Tao Thought: Armor and Tao Te Ching Verse 54

Chinese Characters for "armor"

lithograph wonderful  textures shape of scissors

Ripe fruit, crisp greens, live grain,
Vital roots, tender meat, spring water.
Growing essence nourishes your own.
Essence alloyed with breath makes you flexible
but hard.
The sage’s body is armored.
The sage is impervious to death.

Those who follow Tao speak of three treasures in the body: essence, breath, and spirit.

Essence is the biochemical aspect of your body, nurtured by the food you eat, and regulated by the quality of your hormones. Therefore, all your food should be packed and glowing with energy. Eat food as close to its source as possible. Pray before you eat, for everything that you take, whether plant or animal, is living. You must consume to survive, but when you die, acknowledge that you will become food for others.

To build the breath, work and exercise diligently. Build stamina and discipline yourself. You will gain great flexibility and combined with hardened flesh, and you will be graceful. Immunity to minor physical traumas as well as many kinds of illness will be yours.

The ultimate training of the spirit begins with th e question of death. The sages see beyond dying. Though they must die, they also know that nothing is lost because no one owns body or mind anyway. Those who follow Tao safeguard themselves, and live their spirituality with a realistic appreciation of death. The establishment of essence, breath, and spirit is like wearing armor; the travails of the world mean nothing.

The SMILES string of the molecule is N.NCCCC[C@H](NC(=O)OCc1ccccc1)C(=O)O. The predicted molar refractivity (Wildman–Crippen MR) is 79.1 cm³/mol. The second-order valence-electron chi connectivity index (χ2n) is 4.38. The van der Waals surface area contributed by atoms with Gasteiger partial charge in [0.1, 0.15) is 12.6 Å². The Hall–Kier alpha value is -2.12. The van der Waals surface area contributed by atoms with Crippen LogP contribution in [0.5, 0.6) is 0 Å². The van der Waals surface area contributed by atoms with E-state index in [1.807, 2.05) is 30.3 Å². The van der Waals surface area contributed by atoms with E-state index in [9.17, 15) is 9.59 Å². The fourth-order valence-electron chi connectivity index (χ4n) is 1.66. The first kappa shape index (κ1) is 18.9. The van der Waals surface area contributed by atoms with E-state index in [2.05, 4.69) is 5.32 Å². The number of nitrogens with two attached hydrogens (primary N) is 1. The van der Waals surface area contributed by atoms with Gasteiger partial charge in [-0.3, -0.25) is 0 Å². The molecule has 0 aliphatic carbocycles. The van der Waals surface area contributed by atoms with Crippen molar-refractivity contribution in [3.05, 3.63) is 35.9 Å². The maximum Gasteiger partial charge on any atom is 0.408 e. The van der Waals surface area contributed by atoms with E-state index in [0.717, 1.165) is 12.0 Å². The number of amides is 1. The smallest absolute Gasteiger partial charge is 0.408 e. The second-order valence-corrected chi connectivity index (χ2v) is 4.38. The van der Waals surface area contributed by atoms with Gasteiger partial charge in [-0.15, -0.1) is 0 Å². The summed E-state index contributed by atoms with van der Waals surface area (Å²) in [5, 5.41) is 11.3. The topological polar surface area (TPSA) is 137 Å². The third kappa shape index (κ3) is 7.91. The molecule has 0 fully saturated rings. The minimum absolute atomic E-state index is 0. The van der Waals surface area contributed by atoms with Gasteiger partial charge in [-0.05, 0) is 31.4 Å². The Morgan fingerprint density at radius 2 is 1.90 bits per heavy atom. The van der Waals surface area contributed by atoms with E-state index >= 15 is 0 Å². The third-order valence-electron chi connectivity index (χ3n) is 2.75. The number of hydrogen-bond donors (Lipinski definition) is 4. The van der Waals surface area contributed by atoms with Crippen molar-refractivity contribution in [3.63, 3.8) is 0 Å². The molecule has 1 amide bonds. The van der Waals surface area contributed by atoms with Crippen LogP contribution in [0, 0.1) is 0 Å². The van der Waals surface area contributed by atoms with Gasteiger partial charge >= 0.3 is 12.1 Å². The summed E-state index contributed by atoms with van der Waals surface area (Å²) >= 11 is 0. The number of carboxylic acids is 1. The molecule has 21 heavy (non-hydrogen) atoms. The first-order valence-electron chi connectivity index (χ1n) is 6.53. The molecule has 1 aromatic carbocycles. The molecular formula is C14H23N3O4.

365 Tao
Daily Meditations
Deng Ming-Dao
ISBN 0-06-250223-9

“Sloping Scissors” Mao Xuhui 1999 Lithograph 25" x 20" YiBo Gallery
Mao Xuhui was born in Chongqing, Sichuan Province in 1956. In 1982 he graduated from the Oil Painting Department of the Yunnan Academy of Fine Arts, Kunming, where he began teaching in 1996. He has participated in numerous group art exhibitions since 1985 and has had 2 solo exhibitions: "Dream of the Red Earth by Mao Xuhui," Soobin Art Gallery, Singapore 1997 and "Scissors," Hanart TZ Gallery, Hong Kong 1999.

Stanford Studies on Daoism


  • The Laozi Story
  • Date and Authorship of the Laozi
  • Textual Traditions
  • Commentaries
  • Approaches to the Laozi

Textual Traditions

The Guodian and Mawangdui manuscripts are certainly older than the received text of the Laozi, but this does not necessarily mean that they are therefore closer to the “original,” if there was an original. As opposed to a linear evolutionary model, it is conceivable that there were several overlapping collections of sayings attributed to Laozi from the start, each inhabiting a particular interpretive context, from which different versions of the Laozi were derived. Although some key chapters in the current Laozi that deal with the nature of Dao (e.g., chs. 1, 14) are not found in the Guodian corpus, the idea that the Dao is “born before heaven and earth,” for example, which is found in chapter 25 of the received text is already present. The critical claim that “being [you] is born of nonbeing [wu]” in chapter 40 also figures in the Guodian “A” text. This seems to argue against any suggestion that the Laozi, and for that matter ancient Chinese philosophical works in general were not interested or lacked the ability to engage in abstract philosophic thought, an assumption that sometimes appears to underlie evolutionary approaches to the development of Chinese philosophy.